Web3 Blockchain Domain Names: A New Frontier in NFT Brand Protection

The blockchain domains much like their predecessors 15 years ago are in the early stage of market development.

The blockchain domains much like their predecessors 15 years ago are in the early stage of market development, where newer players are taking advantage of this unique technology. Whilst some brands rush to explore this new frontier, others are still assessing the space. Here we will examine, what are the new risks and opportunities since the rise of the web3 domains, and how can Brands protect their online presence?
It seems not that long ago, there was a race for brands to register domains .com. The same can be said recently about blockchain domain names registrations. As we move towards blockchain domains system (web3), this has to be differentiated from the web2 domains naming system (DNS). DNS allowed centralised systems, such as, social media and eCommerce to flourish, including facebook.com or amazon.com. Web3 means a reliance on a decentralised public ledger system, or a blockchain, enabling seamless smooth processes with rapid processing times. As such blockchain domains operate on a specific blockchain via a ‘registrar’. For instance, mcdonaldsofficial.eth found on NFT market place Opensea has been registered with Ethereum Name Service, a registrar that enable blockchain domains (.eth) running on the Ethereum blockchain.

Blockchain domain names system (BDNS) much like DNS translates unique address into a memorable phrase. In the case of DNS, it would be translating a unique IP address into a domain name, such as, twitter.com. Whereas for blockchain domain names, it is about translating a unique digital wallet (0x9b8c19500a8631c1f755bb365bDE398384E4f2Fa) to memorable address, for instance, minecraft.eth. However, unlike DNS, blockchain domains have taken domains to another frontier regarding its functionality.

What is new about Blockchain Domain Names?

  1. First of all, blockchain domains are attractive to registrants as there are no established international regulations.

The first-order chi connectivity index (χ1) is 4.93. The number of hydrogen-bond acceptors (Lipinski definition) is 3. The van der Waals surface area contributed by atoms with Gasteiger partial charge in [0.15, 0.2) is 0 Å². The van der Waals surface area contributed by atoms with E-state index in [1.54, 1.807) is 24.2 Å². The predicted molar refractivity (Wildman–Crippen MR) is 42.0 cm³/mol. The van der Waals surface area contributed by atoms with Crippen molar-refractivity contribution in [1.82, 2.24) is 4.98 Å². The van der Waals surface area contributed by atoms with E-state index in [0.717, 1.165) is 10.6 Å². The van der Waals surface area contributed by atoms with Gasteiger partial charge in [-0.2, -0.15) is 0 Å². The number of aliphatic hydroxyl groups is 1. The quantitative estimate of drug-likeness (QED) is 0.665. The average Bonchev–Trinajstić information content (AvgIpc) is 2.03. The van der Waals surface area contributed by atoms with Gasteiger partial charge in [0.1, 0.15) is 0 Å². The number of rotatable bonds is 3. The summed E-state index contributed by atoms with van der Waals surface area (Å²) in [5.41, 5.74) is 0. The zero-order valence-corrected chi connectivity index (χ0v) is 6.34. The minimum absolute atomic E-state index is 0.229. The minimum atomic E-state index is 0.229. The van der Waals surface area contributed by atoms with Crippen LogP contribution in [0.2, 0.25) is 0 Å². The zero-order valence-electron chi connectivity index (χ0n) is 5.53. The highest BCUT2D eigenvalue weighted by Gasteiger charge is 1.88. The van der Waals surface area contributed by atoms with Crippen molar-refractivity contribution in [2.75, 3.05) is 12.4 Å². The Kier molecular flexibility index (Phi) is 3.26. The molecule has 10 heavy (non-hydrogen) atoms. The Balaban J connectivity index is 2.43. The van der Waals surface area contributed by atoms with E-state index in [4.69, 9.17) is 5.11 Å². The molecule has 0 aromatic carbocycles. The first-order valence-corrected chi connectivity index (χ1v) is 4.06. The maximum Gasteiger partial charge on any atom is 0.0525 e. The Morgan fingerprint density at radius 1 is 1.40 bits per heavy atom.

2. Secondly, web3 domain names are a type of NFTs as it is a verified digital asset on a blockchain with an ownership certificate, which can be traded on NFT Marketplaces.
  3. Thirdly, blockchain domain names have wide use in the community. It can used as a display name for social media, for example PUMA uses PUMA.eth on Twitter, as a digital wallet or a more traditionally as a landing page.

This fascinating multi-usage enabled by blockchain technology truly expands many new possibilities for brands to interact with their customers.

Although we are seeing some platforms taking steps to ensure blockchain domain names are registered legitimately, such as Handshake (a blockchain domain registrar) who have reserved trademarked names for famous brands, organisations and people, we observe a high level of bad faith registration for blockchain domain names. One such instance which is well known is cybersquatting. Bad actors without any consent of the brand owners register a blockchain domain name and wait until the brand owner approaches them. The aim being to sell the blockchain domain names for a lucrative amount of money, such as, appleinc.eth listed on NFT Marketplace, OpenSea for around $600,000.

The web3 domains pose a risk to the brand’s image as clients may be misled by impersonating parties. As blockchain domain names have the ability to be used as display names, it is not hard to imagine that users with a display name, such as, “BrandXOfficial.eth”, might mislead other users that they are a brand’s official representative. Through establishing connections on social media, scammers may begin phishing or other data mining techniques to gain access to NFTs and cryptocurrencies of their victims, as was the most recent case of Seth Green who lost 4 NFTs of Bored Apes (an infamous NFT collection).

Whilst web3 domains provide unique ways for brands to interact with customers, this new technology poses a threat to brand’s image, including cybersquatting and brand impersonation.